Therefore, a chaotic collapse of the Nigerian state against that backdrop wouldn’t only trigger interregional conflicts among the geopolitical zones for resource control but would also trigger intraregional struggles within the zones themselves not only for resource control but for tribal, ethno-religious and other motives.
It’s in that context that some Southwestern academics including Prof Lai Olurode of the University of Lagos (UNILAG), and Prof Akanmu Adebayo of the Kennesaw State University in the United States recently warned “against the clamour for Oduduwa Republic”, saying the old wars and rivalry among the micro-Yoruba ethnic groups would be revived, which might lead to catastrophe.”
Equally, an impulsive dissolution of the Nigerian state will plunge the South East into perpetual struggle for power and resource control. After all, the zone’s political elite are already the most divided compared to their counterparts in the other geopolitical zones. Besides, the IPOB terror campaign for secession is already increasingly growing into a full-scale war.
Likewise, while amid the ensuing turmoil the zone’s secessionists would attempt to annex the neighbouring Niger-Delta, which they have always been obsessed with for its massive crude oil resources and strategic location, the Niger-Deltans would have already been enmeshed in their own struggle for power, resource control and tribal hegemony. Moreover, they would at the same time continue to resist the South Western secessionists’ desperate attempts to annex their land.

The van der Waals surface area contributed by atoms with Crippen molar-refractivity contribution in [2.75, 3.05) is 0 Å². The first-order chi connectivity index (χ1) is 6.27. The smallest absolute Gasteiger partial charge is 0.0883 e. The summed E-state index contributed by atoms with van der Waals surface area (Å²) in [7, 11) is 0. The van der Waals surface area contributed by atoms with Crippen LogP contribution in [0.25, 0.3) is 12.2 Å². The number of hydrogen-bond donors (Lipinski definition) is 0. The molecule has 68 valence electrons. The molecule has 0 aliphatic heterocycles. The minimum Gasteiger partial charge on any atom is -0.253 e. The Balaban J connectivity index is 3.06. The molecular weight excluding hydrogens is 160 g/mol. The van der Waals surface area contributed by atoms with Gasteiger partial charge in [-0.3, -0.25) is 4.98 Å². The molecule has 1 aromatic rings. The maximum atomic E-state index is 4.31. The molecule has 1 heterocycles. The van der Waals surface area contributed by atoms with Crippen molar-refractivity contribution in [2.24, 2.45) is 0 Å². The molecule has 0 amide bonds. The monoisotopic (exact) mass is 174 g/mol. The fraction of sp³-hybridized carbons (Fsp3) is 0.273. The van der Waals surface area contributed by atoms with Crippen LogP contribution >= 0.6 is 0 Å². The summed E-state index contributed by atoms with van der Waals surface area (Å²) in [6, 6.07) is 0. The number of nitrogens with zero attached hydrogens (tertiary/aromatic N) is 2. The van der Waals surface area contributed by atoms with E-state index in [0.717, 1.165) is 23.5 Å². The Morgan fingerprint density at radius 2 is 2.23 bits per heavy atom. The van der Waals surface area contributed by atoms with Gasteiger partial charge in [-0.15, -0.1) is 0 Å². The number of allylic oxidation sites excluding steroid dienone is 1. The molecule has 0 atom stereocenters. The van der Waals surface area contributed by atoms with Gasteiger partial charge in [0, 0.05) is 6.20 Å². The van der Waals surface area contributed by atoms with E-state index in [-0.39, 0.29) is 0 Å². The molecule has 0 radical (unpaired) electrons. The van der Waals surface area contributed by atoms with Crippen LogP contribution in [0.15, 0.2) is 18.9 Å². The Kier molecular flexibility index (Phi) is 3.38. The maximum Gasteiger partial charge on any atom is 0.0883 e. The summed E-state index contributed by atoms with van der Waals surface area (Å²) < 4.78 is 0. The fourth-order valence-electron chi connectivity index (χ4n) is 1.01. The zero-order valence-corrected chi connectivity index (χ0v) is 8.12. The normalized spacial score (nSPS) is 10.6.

Also, given the particularly delicate ethno-religious composition of the North Central, its particular notoriety for the worst ethno-religious conflicts in Nigeria, and its persistently fragile peace, the zone may react to Nigeria’s unplanned break up with a spontaneous breakout of uncontrollable communal confrontations.
Similarly, Nigeria’s chaotic disintegration, which necessarily means the sudden collapse of the entire security agencies would plunge the entire North West and North East into overwhelming chaos under the reign of Boko Haram and ISWAP terrorists, kidnapping gangs and other organised crime syndicates, with each group grabbing as many cities, towns and villages as it can while fighting one another for further territorial expansion.
In a nutshell, a disorderly break up of Nigeria would precipitate uncontainable chaos across the land. And while the overwhelming majority of Nigerians would end up trapped in the hellish situation struggling to just cling to life, the extremely tiny elite minority along with their families would escape to their respective alternative bases in the UK, US, Dubai, etc. from where they would be appearing on international television channels to “analyse” the situation at home and proffer “solutions”.
To avert that looming eventuality, therefore, a peaceful dissolution of Nigeria should be considered on the platform of, say, a national conference or any other mechanism that would lead to the amicable and systematic dissolution of the country.